There is a widely-held perception that veganism and animal rights are only for the white and privileged. This isn’t actually true, either historically or currently, but is instead a consequence of the centering of white voices in vegan and animal activist discourse. Calls from activists of color have insisted that they no longer be silenced and that white activists be willing to look the ways these movements have enacted the forms of oppression embedded in our greater society. If we want to stand for justice and against suffering, it is necessary that we do the work to transform our movement to one that is committed to ending all the ways that beings are harmed and killed for being declared “other.”
Fighting to save animals has been imagined to be particularly at odds with Indigenous people. At times this has seemed particularly true, as when animal rights activists have campaigned against the practices of Indigenous people, such as hunting or fishing. Vegans and Native people are seen as two opposed camps, with understandings of animals that are irreconcilably different. White activists have often failed to see how they are perpetuating harmful dynamics and enacting colonialism, both by attempting to control Indigenous people and assuming that veganism and Indigenous worldviews are incompatible.
What would it mean to decolonize veganism as a way of eating, political commitment, and social movement? In an effort to explore that question, I spoke to Dr. Margaret Robinson. Dr. Robinson is a Mi’kmaw scholar and a member of the Lennox Island First Nation. She is the Coordinator of Indigenous Studies and an Assistant Professor in the Departments of English, Sociology & Social Anthropology at Dalhousie University. Dr. Robinson has written and spoken at length about the relationship between Indigeneity and Veganism, and it was a pleasure to interview her for Animal People Forum.
Dylan Forest: I’ve frequently seen vegans and animal rights activists framed as at odds with Indigenous people. This is most visible over certain issues, like whaling or wildlife trapping and hunting, but there also seems to be this base assumption that these two groups are mutually exclusive and fundamentally ideologically opposed. What are your thoughts on this framing, as a person who is both vegan and Indigenous?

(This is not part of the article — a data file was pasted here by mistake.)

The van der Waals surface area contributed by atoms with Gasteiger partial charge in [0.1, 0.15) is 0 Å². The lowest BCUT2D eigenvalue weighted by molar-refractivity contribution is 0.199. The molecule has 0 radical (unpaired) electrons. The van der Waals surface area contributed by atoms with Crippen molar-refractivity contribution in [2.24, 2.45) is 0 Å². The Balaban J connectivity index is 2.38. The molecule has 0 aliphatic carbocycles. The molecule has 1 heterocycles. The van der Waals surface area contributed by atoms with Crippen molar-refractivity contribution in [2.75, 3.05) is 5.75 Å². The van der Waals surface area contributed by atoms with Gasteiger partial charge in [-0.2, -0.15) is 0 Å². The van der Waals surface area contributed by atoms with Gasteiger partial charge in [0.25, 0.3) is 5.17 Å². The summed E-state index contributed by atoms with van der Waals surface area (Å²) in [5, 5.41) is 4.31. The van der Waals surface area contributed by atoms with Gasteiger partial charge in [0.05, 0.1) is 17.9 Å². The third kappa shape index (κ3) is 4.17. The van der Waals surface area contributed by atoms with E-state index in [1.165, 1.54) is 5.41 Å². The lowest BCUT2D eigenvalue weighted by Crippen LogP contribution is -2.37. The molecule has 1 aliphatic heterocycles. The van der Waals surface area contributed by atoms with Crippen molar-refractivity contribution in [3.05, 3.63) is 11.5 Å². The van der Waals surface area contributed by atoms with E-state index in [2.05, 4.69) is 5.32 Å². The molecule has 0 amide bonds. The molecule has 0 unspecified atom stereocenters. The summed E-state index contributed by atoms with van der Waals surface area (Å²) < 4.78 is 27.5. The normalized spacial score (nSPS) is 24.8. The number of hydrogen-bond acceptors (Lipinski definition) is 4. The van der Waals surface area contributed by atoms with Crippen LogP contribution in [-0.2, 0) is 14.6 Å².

Dr. Margaret Robinson: The belief that animal rights activists and Indigenous people are opposed forces reflects a lack of familiarity with Indigenous cultures and our values. I think most settlers would be surprised to know how many Indigenous issues are related to protecting animals and their ways of life.
I’ve seen you say that your veganism is in line with the philosophy and legends of your own Mi’kmaq culture, despite its strong traditions of meat eating. Can you talk more about how both things can be true?
Traditionally, my ancestors ate what was plentiful, and that was usually animals that lived in or around the water. But our oral traditions, the stories that contain our values and ways of life, don’t glorify animal death. The people in our stories kill to survive, but even then there’s regret at animal death, and ceremonies to show gratitude, respect, and responsibility.
So if I can survive without requiring animal death—which I can—then that relationship to animals—that gratitude, and respect and responsibility—can be expressed without asking them to sacrifice their lives for me. Settlers often believe that Native people are only “authentic” or “traditional” if we mimic how things were done in the past. But Indigenous cultures are alive, and they grow and change over time. I can’t think of a more authentic way to be myself than to live those values in the present.
You’ve written that commercial fisheries are more at odds with Mi’kmaq values than modern-day veganism. Why is this?
Commercial fishing differs from traditional Mi’kmaw fishing in a number of ways. If I personally kill a fish to feed my family the responsibility for that death is on me. Commercial-scale fishing separates consumers from the processes of catching and killing fish. We outsource the killing to fishers, so we never have to feel the weight of the lives we’re ending. That breaks our relationship to the fish. Fishers actually know a lot more about sea life than the average fish-eater. We act as if it’s fishers or hunters that are the problem, but the problem is inside every one of us.